The fashion industry often gets a bad rap with links to exploitation overseas and large-scale production of energy-intensive, synthetic fabrics such as polyester often cited by critics. Even when natural fabrics are used, they are often produced from crops laden with pesticides and chemicals. According to the Environmental Justice Foundation (EJF), cotton accounts for around 2.5 per cent of the world's cultivated land, yet is responsible for 16 per cent of global insecticide use. However, there are alternatives. While menswear has been regarded as lagging behind womenswear on green issues, the last few years have seen the launch of fashion companies dedicated to all things men who also understand the importance of combining style with sustainability. From shirts to shoes, here are five of our favourites.
Mongrel Clothing Jimi Hendrix t-shirt, £45
With summer festivals in full swing, an iconic t-shirt featuring the late great Jimi Hendrix, £45, is a day-off must have. Made right here in the UK, the cotton is 100 per cent organic and is coloured with low-impact dyes, while all waste produced during manufacture is filtered and cleaned before release. If you’re not much of a Hendrix fan, Mongrel also does natty Kurt Cobain and Jim Morrison versions.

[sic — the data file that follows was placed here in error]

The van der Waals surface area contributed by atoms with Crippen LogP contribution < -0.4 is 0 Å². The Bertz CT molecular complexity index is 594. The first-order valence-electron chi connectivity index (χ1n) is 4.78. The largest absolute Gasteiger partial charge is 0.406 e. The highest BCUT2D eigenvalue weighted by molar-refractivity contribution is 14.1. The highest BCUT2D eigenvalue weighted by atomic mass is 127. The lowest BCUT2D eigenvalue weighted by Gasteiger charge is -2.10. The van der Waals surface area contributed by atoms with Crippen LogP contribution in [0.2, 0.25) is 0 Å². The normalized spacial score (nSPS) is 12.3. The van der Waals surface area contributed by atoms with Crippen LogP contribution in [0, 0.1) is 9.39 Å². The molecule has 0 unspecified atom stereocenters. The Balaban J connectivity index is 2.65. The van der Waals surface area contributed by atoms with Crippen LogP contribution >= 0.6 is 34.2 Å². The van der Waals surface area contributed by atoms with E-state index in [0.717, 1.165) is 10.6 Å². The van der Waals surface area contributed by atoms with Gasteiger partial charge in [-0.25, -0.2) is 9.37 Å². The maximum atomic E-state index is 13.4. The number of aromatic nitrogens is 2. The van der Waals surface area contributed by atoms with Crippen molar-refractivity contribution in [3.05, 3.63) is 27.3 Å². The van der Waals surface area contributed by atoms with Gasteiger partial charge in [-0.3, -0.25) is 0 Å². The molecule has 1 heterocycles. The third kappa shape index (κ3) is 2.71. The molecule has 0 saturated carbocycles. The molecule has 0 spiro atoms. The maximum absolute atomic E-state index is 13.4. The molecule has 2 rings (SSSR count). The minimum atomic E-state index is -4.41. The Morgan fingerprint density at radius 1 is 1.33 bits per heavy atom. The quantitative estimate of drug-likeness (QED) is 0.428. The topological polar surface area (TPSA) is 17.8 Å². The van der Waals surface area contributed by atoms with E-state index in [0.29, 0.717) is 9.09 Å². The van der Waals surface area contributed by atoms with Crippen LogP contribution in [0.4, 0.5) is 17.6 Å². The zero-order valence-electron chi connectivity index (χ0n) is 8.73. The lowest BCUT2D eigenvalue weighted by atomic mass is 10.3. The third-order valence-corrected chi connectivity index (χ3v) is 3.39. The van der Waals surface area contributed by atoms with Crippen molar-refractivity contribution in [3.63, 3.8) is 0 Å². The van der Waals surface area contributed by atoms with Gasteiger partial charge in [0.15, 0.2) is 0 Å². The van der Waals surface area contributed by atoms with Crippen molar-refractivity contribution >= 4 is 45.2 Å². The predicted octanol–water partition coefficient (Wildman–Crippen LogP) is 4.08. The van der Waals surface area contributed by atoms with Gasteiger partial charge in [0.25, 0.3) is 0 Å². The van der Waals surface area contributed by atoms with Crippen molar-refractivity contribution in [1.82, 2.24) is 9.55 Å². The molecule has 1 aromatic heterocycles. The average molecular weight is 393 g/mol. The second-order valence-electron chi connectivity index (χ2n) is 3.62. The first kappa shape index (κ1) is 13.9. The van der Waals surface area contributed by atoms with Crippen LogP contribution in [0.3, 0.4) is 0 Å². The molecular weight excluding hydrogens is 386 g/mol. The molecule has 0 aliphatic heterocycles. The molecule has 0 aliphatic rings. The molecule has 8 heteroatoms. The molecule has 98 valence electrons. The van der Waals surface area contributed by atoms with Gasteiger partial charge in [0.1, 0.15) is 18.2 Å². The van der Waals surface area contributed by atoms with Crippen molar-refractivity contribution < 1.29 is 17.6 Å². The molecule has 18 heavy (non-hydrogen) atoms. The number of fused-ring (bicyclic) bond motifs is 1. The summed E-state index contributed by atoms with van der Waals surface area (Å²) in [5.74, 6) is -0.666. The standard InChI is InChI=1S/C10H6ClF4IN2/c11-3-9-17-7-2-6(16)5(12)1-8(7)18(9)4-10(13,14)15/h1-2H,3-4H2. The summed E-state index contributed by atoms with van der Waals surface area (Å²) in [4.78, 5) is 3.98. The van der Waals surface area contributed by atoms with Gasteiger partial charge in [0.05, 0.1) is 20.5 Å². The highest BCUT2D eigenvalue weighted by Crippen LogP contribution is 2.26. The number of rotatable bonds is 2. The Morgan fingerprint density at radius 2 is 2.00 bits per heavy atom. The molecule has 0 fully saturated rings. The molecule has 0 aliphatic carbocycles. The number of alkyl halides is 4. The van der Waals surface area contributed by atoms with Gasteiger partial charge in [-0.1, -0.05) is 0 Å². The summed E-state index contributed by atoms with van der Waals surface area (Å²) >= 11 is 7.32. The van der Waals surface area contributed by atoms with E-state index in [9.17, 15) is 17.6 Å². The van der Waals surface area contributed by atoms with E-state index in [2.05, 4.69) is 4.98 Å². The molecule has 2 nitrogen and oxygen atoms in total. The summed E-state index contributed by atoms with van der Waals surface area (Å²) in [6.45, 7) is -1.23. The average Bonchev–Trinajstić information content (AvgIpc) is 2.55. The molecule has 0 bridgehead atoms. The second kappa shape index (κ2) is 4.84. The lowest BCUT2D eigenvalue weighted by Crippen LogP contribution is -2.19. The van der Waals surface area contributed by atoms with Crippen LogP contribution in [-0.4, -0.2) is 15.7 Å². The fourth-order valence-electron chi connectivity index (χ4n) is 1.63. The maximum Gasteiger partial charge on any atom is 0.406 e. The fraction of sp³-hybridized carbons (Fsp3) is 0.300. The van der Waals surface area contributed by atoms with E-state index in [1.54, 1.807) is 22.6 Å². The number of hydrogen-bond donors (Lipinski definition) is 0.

Bam polo shirt, £28
If the thought of attempting summer smart-casual leaves you cold, check out Bam’s eco-friendly take on the classic polo shirt. Combining a simple shape with a great cut, the shirt is 26 per cent cotton, four per cent lycra for stretch and 70 per cent bamboo. Team with jeans or chinos to nail a simple smart-casual look that will take you from the office to the bar. Better still, all materials are sustainably sourced and Bam throws in 10m2 of South American rainforest with each purchase.
People Tree Jimmy cardigan, £14
The lightweight Jimmy cardigan, £14, is a stylish piece of evening wear for when the sun has disappeared below the horizon. Crafted from 100 per cent organic cotton, the cardi is Fairtrade and Soil Association certified which means no overseas exploitation and no environmentally damaging chemicals.
howies Drifter jeans, £75
Every pair of jeans in howies’ extensive range are made from 100 per cent organic cotton and are tailored with durability in mind. Pick of the bunch are the loose fit ‘Drifter’ jeans, £75, which are triple stitched and come in versatile dark denim. If that’s not enough, then know this: the company also promises to donate one per cent of their turnover, or 10 per cent of pre-tax profits (whichever is greater), to grass-root environmental and social projects. Definitely jeans with a conscience.
NAE Sportvega trainers, £47
From sandals to boots, Portuguese eco-label, NAE [No Animal Exploitation], offers a variety of styles, including the uber hip Sportvega trainers, £47. As befits a label with no animal exploitation in its name, all shoes, flip flops and boots are vegan with no animal-sourced materials used anywhere. The brand also places emphasis on protecting worker’s rights, so only uses Portuguese factories that are signed up to Fair Labour Association audits.
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